Based on the new 2006 Mercedes-Benz S-Class, the Bluetec Hybrid uses what the company claims to be the "cleanest diesel in the world." A process called Selective Catalytic Reduction--literally the use of urea (that's urine to you and me) injected into the exhaust--neutralizes gases and reduces nitrogen oxide emissions by 80 percent. Like hybrids sold by Toyota and Honda, this S-Class deactivates the internal combustion engine when it is not needed and reclaims electric energy during braking and coasting. The hybrid system allows a twenty-percent reduction in fuel consumption compared to a conventional S-Class diesel.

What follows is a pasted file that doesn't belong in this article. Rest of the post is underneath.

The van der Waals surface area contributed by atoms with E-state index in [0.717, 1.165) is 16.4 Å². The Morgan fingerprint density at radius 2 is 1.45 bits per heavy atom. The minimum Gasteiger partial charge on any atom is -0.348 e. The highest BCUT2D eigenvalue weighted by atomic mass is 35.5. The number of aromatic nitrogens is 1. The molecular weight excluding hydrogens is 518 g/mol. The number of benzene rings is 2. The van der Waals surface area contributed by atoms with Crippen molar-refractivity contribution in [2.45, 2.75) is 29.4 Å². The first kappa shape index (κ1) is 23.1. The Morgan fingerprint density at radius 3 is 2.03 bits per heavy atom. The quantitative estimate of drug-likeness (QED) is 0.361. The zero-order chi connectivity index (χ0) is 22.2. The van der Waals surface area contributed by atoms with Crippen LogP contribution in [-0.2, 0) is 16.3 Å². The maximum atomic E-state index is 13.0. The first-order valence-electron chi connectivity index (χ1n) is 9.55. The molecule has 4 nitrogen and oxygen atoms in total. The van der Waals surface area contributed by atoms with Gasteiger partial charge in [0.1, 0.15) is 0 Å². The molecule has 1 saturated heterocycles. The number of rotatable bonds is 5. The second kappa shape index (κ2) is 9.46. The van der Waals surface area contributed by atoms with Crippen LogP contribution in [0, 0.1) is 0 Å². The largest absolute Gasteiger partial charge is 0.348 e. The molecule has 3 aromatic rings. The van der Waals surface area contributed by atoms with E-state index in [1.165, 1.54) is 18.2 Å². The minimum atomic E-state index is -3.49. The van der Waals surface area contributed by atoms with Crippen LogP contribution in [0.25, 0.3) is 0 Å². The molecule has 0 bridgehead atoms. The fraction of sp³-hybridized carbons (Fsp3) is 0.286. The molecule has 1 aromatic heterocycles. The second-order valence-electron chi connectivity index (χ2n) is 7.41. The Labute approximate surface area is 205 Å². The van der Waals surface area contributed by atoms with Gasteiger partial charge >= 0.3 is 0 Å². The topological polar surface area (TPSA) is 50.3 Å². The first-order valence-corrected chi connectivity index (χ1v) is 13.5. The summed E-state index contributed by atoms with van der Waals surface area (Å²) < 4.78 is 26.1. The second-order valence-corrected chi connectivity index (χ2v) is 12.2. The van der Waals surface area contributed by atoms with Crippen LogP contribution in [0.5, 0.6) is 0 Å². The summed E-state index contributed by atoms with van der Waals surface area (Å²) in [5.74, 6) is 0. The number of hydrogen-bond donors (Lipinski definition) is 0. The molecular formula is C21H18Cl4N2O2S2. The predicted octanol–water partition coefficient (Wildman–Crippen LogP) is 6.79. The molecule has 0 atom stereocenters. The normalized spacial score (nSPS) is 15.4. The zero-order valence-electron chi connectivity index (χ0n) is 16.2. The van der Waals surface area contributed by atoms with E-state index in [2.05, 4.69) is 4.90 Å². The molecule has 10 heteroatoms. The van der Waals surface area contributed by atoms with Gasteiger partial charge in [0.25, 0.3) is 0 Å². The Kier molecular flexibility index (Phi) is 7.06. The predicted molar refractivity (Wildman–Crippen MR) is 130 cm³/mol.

The Bluetec's 243 combined horsepower isn't anything to write home about, but the 400-plus lb-ft of torque is enough to propel the Benz battleship from zero to sixty mph in just over seven seconds--about as fast a gasoline-powered V-6 S-class. While this vehicle is cool in concept, Mercedes-Benz has made it clear that fuel cells are potentially more effective, so the Hygenius concept--also shown here in Tokyo--is a clearer indication of Mercedes-Benz's future.